· With a view, therefore, to promote such a study of this important subject as may either qualify the pupil to enter with advantage on the study of the mathematics, or enable him to reap all the benefit which arithmetic is capable of affording him, this little work has been composed; in which it was the intention of the author to comprize, for the use of his own pupils, a summary of the arguments he had employed in a familiar illustration of its principles.

It may be questioned whether the author's explanations are not sometimes too long: but, at all events, the errors are on the right side; and we have no doubt that many youths, who have just left school with the character of expert calculators, might benefit by an attentive perusal of this little volume.



Art. 30. Letters on History; addressed to a beloved God-Child.

By the Author of " Affection's Gift." In Two Parts. Part II. Profane.

12mo. 55. 6d. Boards. Baldwin and Co. 1820. These letters give in a short compass a judicious general view of profane history: the anecdotes are well selected ; and the reflections, though mostly common-place, are favourable to religion and virtue.

A very few verbal errors may be noticed, such as, p. 67., the exhibition of vicious characters afford an important lesson ;' and P. 34., ' neither worshipping or regarding the Divinity,' &c.

We are of opinion that the present and other elementary historical works would be made more useful to English readers, by accenting the Greek and Roman proper names. Art. 31. English Stories ; illustrating some of the most inter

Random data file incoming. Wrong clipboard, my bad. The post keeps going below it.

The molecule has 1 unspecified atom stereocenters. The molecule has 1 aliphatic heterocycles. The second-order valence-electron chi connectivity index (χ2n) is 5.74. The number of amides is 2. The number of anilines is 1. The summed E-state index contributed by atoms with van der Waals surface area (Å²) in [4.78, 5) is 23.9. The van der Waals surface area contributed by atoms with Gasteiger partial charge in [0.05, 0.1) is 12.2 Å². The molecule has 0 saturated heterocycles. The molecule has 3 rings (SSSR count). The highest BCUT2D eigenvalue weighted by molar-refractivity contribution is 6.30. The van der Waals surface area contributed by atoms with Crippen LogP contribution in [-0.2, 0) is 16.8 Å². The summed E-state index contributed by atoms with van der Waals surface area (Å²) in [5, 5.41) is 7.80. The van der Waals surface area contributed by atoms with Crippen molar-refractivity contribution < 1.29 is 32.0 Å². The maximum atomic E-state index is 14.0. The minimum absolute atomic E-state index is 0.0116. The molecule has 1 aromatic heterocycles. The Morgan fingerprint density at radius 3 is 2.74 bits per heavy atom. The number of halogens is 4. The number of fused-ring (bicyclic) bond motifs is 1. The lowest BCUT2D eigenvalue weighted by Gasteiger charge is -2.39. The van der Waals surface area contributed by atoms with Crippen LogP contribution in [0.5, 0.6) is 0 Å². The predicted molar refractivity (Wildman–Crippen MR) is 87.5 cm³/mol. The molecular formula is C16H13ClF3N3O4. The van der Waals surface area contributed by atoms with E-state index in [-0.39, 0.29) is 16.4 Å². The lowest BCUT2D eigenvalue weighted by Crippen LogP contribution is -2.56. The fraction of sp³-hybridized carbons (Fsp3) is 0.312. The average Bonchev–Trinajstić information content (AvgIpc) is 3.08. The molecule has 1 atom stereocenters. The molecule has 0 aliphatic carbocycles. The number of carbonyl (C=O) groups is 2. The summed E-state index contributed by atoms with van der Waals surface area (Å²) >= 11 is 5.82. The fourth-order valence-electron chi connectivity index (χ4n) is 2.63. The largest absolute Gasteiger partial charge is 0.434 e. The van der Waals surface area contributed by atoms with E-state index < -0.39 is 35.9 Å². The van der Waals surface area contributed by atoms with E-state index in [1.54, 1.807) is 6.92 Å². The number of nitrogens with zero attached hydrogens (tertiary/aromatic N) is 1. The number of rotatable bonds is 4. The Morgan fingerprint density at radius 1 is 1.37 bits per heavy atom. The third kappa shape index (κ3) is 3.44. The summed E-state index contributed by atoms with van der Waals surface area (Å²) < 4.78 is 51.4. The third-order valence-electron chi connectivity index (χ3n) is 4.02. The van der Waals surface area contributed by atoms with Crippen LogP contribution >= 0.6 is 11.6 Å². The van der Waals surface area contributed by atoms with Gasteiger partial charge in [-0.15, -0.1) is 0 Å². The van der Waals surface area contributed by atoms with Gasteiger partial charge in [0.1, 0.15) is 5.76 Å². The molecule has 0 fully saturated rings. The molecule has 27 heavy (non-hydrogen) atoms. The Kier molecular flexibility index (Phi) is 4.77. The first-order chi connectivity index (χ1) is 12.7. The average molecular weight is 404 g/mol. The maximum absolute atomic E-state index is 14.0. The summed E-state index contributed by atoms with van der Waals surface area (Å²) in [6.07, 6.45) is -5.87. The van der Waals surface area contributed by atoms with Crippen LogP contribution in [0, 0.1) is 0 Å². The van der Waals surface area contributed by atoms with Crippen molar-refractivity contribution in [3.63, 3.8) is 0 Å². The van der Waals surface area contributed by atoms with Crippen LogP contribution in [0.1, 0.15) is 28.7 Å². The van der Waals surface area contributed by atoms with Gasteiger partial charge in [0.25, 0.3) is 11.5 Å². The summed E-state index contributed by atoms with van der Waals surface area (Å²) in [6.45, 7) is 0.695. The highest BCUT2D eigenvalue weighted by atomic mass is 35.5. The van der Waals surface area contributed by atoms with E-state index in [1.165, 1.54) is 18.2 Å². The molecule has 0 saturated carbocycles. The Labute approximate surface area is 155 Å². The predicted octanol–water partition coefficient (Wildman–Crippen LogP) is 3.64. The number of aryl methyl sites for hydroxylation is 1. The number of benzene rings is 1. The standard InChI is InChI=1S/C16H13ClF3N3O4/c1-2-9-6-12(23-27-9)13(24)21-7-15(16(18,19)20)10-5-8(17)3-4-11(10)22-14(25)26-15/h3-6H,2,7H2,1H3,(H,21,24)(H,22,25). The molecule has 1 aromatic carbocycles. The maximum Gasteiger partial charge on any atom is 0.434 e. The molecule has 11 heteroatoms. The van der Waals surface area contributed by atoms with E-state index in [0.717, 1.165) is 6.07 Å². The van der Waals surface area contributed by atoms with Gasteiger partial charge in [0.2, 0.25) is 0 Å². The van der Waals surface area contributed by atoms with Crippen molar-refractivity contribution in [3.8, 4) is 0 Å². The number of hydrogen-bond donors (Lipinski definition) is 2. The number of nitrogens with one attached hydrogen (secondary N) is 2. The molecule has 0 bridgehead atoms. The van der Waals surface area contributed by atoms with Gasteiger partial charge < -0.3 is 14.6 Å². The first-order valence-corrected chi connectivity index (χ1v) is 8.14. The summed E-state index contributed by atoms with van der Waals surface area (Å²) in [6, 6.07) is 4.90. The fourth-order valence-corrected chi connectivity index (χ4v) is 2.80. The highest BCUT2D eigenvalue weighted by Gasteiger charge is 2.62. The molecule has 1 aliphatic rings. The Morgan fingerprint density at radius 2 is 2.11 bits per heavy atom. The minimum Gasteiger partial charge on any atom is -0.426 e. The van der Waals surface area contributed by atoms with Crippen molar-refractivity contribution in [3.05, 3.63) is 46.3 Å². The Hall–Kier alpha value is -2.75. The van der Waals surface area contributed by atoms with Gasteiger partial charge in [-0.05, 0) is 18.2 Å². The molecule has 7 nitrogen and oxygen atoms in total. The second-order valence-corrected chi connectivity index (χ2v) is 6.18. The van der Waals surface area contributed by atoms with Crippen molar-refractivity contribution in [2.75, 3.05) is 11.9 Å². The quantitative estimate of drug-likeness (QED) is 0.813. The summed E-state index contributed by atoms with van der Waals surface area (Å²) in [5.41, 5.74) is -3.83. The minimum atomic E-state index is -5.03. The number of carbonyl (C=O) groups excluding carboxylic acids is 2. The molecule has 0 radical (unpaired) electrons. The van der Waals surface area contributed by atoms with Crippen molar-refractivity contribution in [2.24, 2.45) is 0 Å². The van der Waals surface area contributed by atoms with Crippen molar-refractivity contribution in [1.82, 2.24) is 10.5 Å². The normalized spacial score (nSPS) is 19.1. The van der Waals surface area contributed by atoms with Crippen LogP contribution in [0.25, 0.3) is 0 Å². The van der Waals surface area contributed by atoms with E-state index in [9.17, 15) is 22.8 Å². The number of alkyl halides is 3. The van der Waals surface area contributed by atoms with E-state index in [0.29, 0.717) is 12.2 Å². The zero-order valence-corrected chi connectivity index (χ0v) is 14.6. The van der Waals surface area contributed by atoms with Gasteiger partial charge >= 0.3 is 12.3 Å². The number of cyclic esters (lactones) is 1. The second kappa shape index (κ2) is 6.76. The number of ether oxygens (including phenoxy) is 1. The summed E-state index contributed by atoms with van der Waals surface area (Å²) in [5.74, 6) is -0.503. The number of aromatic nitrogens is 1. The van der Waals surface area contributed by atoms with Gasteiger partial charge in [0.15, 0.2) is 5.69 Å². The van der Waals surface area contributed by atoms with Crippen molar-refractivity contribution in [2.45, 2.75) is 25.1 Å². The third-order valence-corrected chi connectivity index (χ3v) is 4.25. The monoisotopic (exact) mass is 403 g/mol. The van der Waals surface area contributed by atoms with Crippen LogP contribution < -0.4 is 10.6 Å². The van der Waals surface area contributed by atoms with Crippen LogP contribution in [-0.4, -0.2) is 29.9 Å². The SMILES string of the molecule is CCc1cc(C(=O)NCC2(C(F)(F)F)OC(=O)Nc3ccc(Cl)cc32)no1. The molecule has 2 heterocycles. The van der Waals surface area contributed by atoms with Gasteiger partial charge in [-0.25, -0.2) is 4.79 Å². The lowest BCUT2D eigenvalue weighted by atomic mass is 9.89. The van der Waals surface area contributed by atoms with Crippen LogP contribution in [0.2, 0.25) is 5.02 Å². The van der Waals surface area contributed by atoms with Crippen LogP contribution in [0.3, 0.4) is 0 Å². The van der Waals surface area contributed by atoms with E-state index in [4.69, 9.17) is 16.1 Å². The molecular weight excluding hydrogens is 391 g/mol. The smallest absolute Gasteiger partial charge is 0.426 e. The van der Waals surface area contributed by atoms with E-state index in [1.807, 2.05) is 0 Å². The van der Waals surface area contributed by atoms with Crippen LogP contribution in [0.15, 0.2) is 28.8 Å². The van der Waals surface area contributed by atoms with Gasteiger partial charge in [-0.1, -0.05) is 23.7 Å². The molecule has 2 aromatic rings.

esting Events and Characters between the Accession of Alfred and the Death of John. By Maria Hack.

75. Boards. Darton and Harvey. 1820.

Some ingenious remarks, in dialogues between a mother and her children, accompany and elucidate these stories, which are related in an able and pleasing manner. In p. 161., however, the transition from the battle of Hastings to the reign of Henry the Second leaves too long a period unnoticed ; and, in p. 350., the account of Prince Arthur's death, which Hume relates as the most probable,” might have been given on his authority. Art. 32. An Introduction to Geography ; on the Easy, Natural,

and Self-evident Principle of describing the Maps in Writing, by which the irksome Labour and unnecessary Waste of Time, usually employed in the Acquisition of this Science, are avoided. By F. Francis, Private Teacher.

Law and Whittaker.

Were we to adopt this author's opinion of his performance, we should deem it far superior to any other work of a similar nature: but, if we rely on our own judgment, we shall say that it appears to be much of the same description with many others which it has been our business to notice. It has the merit of conciseness. Art. 33. Domestic Scenes at Woodlands ; a Tale. By a Lady.

Small 12mo. 3s. Izzard. 1819. This little book cannot boast of much novelty, but it may

be recommended as a perfectly harmless performance.


pp. 81.

I 2mo.

MATHEMATICS, &c. Art. 34. The Algebraist's Assistant, being a Compendium of Al

gebra, upon the Plan of Walkingame's Tutor's Assistant. By James Harris, Teacher of the Mathematics, Walworth. pp. 180. Longman and Co.

It is one of the most amusing parts of our duty, as reviewers, to read over the prefaces of the various works that come before us on arithmetic, algebra, geography, the use of the globes, &c.;